“Bye, guys! Have a good day/night!”
“Love you, too!”
This is a common exchange between my students and myself after rehearsals. It seems odd on the surface since you typically don’t hear that between a public school teacher and his or her students. After all, in this day and age, with teachers scared to death about being accused of inappropriate behavior and the cultural warping of what love even is, it’s hard to imagine a teacher feeling comfortable enough to say “I love you” to a student and vice-versa.
Yet I find myself in this situation where the majority of my kids tell me “I love you.” I suppose in my particular situation it makes more sense, since my high school students have had me since 6th grade. I’ve been teaching in the same position for 11 years now, so I’ve had several sets of my 6th graders graduate. Seven years is a long time to develop a relationship. However, even some of my 8th graders also say “I love you” and I to them, so that can’t be the main reason as to why we do this.
Every time I have a hard sit down with a student who has done wrong or has made a bad decision or who has hurt someone else, I usually let them know that I love them during the conversation. This is always cited as the source of whatever advice, guidance, or redirection that I give them. This way they know that I am not saying these things to them because it’s somehow beneficial to me but because it’s all about them and their long-term well-being.
How did this start?
I didn’t start communicating my love for my students my first several years of teaching because I was uncomfortable doing so. I did love them, I just didn’t say it. I even strove to let them know that I loved them by how I acted around them, how I treated their work, and how I spoke to them. But as we all know, hearing the words “I love you” have power. It’s an acknowledgement of commitment and acceptance not of the appearance or actions or even thoughts of a person, but rather of the actual person, their soul.
If you truly love a person, you are choosing to tie yourself to them with a commitment to their well-being. They can do the most terrible, horrific things, and they may not love you back, and you may not even have a relationship with them or associate with them because of things that they do. They may not even know you exist! But those things don’t stop you from loving them if you choose to love them. In the Bible, this is called agape love, or the love God has for all of us. It’s a sacrificial love brought on by an act of will.
So I have always loved my students. But I rarely shared that with them until recently.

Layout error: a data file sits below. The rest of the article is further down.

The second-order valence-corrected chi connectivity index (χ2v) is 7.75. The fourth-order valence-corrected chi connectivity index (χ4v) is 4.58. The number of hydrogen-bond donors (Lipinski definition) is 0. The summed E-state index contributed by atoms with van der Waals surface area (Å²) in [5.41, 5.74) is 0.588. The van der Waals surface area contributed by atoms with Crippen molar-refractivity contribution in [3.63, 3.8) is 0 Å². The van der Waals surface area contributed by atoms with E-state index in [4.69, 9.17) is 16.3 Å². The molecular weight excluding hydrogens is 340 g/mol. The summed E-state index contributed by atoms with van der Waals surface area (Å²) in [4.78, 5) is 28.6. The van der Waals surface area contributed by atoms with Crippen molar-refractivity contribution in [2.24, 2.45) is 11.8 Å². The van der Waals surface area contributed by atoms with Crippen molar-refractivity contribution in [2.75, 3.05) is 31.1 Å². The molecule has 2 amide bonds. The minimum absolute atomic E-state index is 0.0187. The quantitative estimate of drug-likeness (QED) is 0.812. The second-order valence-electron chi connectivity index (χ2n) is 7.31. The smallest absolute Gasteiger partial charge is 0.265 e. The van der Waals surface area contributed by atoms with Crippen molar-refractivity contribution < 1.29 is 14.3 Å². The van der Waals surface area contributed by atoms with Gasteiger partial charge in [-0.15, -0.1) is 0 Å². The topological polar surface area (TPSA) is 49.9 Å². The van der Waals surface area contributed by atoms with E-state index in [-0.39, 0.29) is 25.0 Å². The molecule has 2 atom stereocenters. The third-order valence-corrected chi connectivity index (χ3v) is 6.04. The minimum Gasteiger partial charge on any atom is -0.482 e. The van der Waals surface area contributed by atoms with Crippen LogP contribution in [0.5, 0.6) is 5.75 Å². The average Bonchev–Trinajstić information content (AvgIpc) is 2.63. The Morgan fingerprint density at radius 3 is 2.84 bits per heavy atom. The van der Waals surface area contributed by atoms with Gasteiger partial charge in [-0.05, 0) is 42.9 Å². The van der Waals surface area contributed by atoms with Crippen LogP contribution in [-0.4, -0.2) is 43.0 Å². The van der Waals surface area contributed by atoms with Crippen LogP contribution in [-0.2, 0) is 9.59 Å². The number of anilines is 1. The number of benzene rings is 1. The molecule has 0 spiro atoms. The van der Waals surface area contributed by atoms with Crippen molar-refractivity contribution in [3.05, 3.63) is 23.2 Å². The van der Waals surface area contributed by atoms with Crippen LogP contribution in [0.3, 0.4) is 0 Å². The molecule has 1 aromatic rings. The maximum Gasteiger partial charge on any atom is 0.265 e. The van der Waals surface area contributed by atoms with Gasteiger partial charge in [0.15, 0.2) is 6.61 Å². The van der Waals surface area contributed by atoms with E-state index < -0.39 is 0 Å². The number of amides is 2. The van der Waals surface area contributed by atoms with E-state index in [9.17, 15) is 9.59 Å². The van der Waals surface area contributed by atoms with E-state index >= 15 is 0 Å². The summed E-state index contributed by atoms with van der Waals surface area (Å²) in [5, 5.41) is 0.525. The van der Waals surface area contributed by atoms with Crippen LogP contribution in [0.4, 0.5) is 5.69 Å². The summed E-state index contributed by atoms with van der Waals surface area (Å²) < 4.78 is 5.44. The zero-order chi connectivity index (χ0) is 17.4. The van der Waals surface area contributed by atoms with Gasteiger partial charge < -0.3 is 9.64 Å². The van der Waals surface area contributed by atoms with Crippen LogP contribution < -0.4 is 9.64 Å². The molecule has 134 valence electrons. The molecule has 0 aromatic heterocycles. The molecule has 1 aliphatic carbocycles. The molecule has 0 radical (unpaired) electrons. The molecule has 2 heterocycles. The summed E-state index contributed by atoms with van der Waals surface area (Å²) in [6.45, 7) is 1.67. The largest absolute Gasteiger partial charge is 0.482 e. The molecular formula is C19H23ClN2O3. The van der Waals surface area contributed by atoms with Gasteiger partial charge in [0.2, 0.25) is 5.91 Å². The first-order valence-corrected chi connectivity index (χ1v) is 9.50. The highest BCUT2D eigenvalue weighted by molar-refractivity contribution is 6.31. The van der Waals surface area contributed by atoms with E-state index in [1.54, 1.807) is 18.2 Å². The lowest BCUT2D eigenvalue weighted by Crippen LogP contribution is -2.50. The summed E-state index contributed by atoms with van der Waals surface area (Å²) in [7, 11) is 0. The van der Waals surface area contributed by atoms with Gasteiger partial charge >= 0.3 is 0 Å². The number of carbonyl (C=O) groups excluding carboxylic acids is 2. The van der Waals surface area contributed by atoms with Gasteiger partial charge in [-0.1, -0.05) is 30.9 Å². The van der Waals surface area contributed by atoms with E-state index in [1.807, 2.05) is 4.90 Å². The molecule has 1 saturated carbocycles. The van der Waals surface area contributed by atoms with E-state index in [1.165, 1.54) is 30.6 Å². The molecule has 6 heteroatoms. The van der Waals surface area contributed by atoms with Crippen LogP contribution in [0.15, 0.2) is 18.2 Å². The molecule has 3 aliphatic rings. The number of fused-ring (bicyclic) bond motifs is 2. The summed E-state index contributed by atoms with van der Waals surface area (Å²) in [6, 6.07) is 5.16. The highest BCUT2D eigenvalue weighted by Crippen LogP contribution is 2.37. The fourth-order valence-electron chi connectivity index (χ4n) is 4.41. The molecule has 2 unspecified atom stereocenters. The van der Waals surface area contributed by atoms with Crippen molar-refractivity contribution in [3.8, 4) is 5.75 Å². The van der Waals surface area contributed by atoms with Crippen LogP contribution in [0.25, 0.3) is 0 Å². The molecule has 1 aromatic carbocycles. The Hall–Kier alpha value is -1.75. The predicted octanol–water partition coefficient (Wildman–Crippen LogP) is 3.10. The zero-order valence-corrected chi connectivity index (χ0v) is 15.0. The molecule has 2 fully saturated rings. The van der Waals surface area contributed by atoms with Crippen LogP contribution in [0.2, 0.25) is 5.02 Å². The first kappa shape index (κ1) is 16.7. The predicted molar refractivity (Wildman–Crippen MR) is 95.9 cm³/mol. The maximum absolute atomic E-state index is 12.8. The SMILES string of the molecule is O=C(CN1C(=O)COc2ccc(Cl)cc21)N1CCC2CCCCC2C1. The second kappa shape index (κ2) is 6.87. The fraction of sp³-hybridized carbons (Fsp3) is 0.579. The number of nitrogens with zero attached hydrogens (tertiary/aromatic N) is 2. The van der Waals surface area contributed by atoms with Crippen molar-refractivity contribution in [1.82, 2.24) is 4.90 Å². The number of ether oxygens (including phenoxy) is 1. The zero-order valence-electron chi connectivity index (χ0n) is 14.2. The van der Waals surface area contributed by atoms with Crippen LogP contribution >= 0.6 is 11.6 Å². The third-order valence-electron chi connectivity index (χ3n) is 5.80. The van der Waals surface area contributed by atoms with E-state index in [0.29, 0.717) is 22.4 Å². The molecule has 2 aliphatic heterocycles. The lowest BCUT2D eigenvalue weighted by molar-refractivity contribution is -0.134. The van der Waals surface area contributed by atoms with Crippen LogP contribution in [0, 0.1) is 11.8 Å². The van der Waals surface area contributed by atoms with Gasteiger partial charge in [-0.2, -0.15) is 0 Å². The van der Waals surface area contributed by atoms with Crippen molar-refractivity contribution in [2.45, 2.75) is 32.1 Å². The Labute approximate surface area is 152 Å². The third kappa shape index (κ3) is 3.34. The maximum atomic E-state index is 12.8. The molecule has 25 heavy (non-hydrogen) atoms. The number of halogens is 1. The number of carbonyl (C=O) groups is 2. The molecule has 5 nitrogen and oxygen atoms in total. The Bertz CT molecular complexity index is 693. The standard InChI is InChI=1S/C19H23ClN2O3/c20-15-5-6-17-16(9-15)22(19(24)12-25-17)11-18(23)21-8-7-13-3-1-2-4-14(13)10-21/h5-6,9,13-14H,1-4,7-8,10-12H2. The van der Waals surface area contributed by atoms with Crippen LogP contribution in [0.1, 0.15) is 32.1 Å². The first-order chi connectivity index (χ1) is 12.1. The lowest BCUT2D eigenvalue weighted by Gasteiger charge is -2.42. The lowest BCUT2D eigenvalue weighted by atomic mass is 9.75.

This year a student in my high school passed away. The reality of the fragility of life came home to my students.
Also, over the years, I have witnessed the rise and spread of suicidal thoughts throughout the student population but particularly in my classroom.
And the flippant jokes about absent fathers from my students in class cut to my heart every day. Here was one that made me cry that one of my freshmen told me last year:
“Hey kid, I love you.”
“Aw, thanks Dad.”
Or this one that I heard this year from an eighth grader:
I’ve got a riddle for you. My Dad left one night to get a pack of cigarettes from 7-Eleven. Now, if the 7-Eleven is only 1 mile from my house, and the average man walks about 3 miles an hour, why has he been gone 15 years?
Now, this kid told me that joke during class in front of everyone. We all laughed, but I mentioned how awful that was and that I’m sorry that had happened. He said it wasn’t a big deal and that humor helps him get through it… which prompted another kid to pipe up and say that when her Dad died, she also used humor to make it day to day.
Man, do these kids need love. In fact, every child needs to have an adult in their life that loves them.
So a couple days after the death of the student I mentioned, I decided that I was done pretending. I wasn’t interested in continuing this artificial standoff-ish thing with my students any longer. I started telling them I love them, mostly to the class as a whole, sometimes individually.
I’m Not the Only One
There is a whole body of research surrounding relationships and poverty. I was recently introduced to the work of Dr. Ruby Payne, who wrote a book entitled A Framework for Understanding Poverty. Though I have not read it yet, I have seen several clips and handouts from my administration about some of her theories on poverty and from what I’ve seen, much of poverty comes down to relationships and how students interact with one another. Certainly, we are social people and crave the attention of others. That’s why gangs are so attractive to kids without fathers in the home and mothers who have to work all the time to make ends meet. More teachers in my school are starting to express a willingness to engage students with purposeful relationships.
I also know from personal experience how sharing my love for students is having a positive impact on their lives, at least when they’re in school. One of my older students has started talking to me about certain difficult subjects, and the door opened because he knew that I loved him. He’s had a difficult life and has medical issues going on but few people know about that stuff because he hides it. I have one kid who graduated years ago express that my commitment to him, my love for him, was why he made it as far as he had. My middle school classes leave with exuberant “Love you!”s as they head out to continue their day, the joy on their faces is palpable.
So I’m going to keep telling my kids that I love them. They need to hear it.
If you feel comfortable doing so, consider joining me, but only if you mean it. Remember, real love is an act of will and a willingness to sacrifice for the person regardless of their actions or situation.
We all need someone like that in our life. We can also be that person for someone else.